Mr. President: Puerto Rico Is, Indeed, Living a “Real Catastrophe”

October 4, 2017
Juan Declet-Barreto
Senior Social Scientist for Climate Vulnerability

Recently, President Trump visited Puerto Rico to meet with federal and Commonwealth officials coordinating the relief and recovery effort in the wake of Hurricane María.  At an Air National Guard base, the president held a briefing where he congratulated the first responders on the ground there. Following that, President Trump toured neighborhoods and a church, where he threw paper towels at the crowd, much as a celebrity would at a sporting event.

I know well the neighborhoods he toured, as they are in my hometown of Guaynabo (goo-aye-nah-bow), a relatively wealthy city of almost 98,000 inhabitants near San Juan.  As I said in a previous blog post, I am relieved that my city–at least the part where my neighborhood lies–was not among the most heavily hit, yet most areas have not been so lucky.

President Trump would have done well to have visited not just Guaynabo, but the hardest-hit areas where a real catastrophic humanitarian crisis—contrary to what he implied yesterday in Puerto Rico— is indeed ongoing.

He could have seen, for example, a destroyed bridge connecting the rural towns of Morovis and Ciales, or a flooded residential subdivision in the eastern coast, where the storm surge came in with force. Not too far from Guaynabo is the San Juan working class neighborhood of Puerto Nuevo, which was heavily flooded as well. Or further inland in the mountainous region of the central and eastern Cordillera Central, he could have witnessed the ravaging defoliation of the El Yunque tropical forest, a vital part of the rich ecosystem of Puerto Rico. An aerial survey of the Levittown suburb in the northern plains would have shown him the effects of widespread flooding in one of the largest suburbs in the Commonwealth.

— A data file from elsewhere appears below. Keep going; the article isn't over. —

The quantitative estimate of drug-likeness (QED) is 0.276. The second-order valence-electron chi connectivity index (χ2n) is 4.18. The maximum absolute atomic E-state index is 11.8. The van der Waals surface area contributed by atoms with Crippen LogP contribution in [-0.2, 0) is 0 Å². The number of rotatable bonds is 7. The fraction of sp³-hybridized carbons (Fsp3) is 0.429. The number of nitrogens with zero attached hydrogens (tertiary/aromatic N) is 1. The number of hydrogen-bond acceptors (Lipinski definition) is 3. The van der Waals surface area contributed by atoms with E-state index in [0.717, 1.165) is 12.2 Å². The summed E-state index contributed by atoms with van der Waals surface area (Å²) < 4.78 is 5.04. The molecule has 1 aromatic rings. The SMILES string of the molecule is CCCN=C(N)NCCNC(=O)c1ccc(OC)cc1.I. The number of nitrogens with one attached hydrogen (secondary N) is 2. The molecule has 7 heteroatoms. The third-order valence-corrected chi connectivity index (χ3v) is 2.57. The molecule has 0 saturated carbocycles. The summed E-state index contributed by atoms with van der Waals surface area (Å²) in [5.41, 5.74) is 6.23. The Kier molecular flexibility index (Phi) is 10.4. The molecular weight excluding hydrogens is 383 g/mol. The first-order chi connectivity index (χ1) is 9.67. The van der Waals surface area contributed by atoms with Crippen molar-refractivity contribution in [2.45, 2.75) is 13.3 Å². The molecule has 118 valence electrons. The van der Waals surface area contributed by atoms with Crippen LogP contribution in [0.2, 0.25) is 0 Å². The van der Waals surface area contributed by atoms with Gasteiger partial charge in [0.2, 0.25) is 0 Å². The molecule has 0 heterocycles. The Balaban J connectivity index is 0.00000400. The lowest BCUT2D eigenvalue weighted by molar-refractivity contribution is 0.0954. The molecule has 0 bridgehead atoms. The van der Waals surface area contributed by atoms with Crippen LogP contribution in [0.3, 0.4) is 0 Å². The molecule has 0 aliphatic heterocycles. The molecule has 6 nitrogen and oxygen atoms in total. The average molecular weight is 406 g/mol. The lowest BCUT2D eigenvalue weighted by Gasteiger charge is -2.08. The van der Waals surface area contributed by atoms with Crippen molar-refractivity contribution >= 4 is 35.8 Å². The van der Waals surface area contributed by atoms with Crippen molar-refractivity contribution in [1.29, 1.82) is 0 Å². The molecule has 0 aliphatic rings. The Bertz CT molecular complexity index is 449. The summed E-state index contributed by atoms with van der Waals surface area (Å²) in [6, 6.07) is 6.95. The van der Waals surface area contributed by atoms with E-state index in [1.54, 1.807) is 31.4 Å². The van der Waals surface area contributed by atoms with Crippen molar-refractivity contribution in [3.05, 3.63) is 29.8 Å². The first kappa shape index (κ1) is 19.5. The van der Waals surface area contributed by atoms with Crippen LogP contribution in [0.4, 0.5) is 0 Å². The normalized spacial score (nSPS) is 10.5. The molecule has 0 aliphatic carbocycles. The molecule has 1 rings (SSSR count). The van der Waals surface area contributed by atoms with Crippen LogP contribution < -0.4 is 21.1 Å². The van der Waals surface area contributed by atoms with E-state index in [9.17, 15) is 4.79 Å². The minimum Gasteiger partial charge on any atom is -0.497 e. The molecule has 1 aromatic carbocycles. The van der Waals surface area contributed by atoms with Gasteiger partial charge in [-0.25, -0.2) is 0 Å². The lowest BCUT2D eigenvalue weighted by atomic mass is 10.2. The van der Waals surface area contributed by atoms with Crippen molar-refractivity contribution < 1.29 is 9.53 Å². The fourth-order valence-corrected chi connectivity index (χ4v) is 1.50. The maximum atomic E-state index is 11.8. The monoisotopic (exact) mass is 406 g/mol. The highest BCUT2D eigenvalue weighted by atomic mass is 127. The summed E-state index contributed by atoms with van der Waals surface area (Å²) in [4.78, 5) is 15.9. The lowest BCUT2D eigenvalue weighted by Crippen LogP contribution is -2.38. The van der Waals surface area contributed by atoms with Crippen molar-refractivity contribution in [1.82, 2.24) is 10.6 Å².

Even before a visit, just checking with NASA would have given the president an accurate idea of the scope of damage in the San Juan area, as this damage assessment to buildings done with remotely-sensed imagery shows, or the widespread loss of electricity. Maybe that would have made President Trump think twice before declaring that due to the latest official death toll (34 so far, but likely to rise), the situation in Puerto Rico is not “a real catastrophe like Katrina.

President Trump responds with scorn to the humanitarian plight of Puerto Ricans

But during the visit to the territory, the president did not go to any of the hard-hit areas, had nothing but scorn for the people of Puerto Rico, and seemed to be more worried about money than about the lives and well-being of 3.4 million U.S. citizens.

In one of his first remarks during the visit, President Trump claimed that Puerto Rico was “throwing our [federal] budget out of whack,” an assistance that so far totals $35 million dollars. In contrast, the National Hispanic Leadership Agenda, a coalition of national Hispanic organizations in the U.S., has called on Congress and the President to, among other things, provide $70 billion dollars for Puerto Rico and the U.S. Virgin Islands.

The president’s visit does nothing to assuage the fears among Puerto Ricans that Puerto Rico will be left behind in the wake of Hurricanes Irma and María.

A few days before his visit, President Trump suggested that Puerto Ricans want “everything to be done for them” in relation to emergency aid and relief. That assertion can’t escape being lumped together with the long-standing racist social construction of Puerto Ricans—especially those of African descent—as lazy and wilfully dependent on the government. That characterization is also patently not true, as the massive mobilization of both Puerto Ricans in the territory, along with the Puerto Rican diaspora in the United States, demonstrates anything but lazy complacency in the falsehood that Puerto Ricans expect the federal government to do everything for them. I know because over the last few weeks, I have been part of relief efforts in my local community and witnessed the solidarity of people everywhere—both of Puerto Rican origin, and otherwise.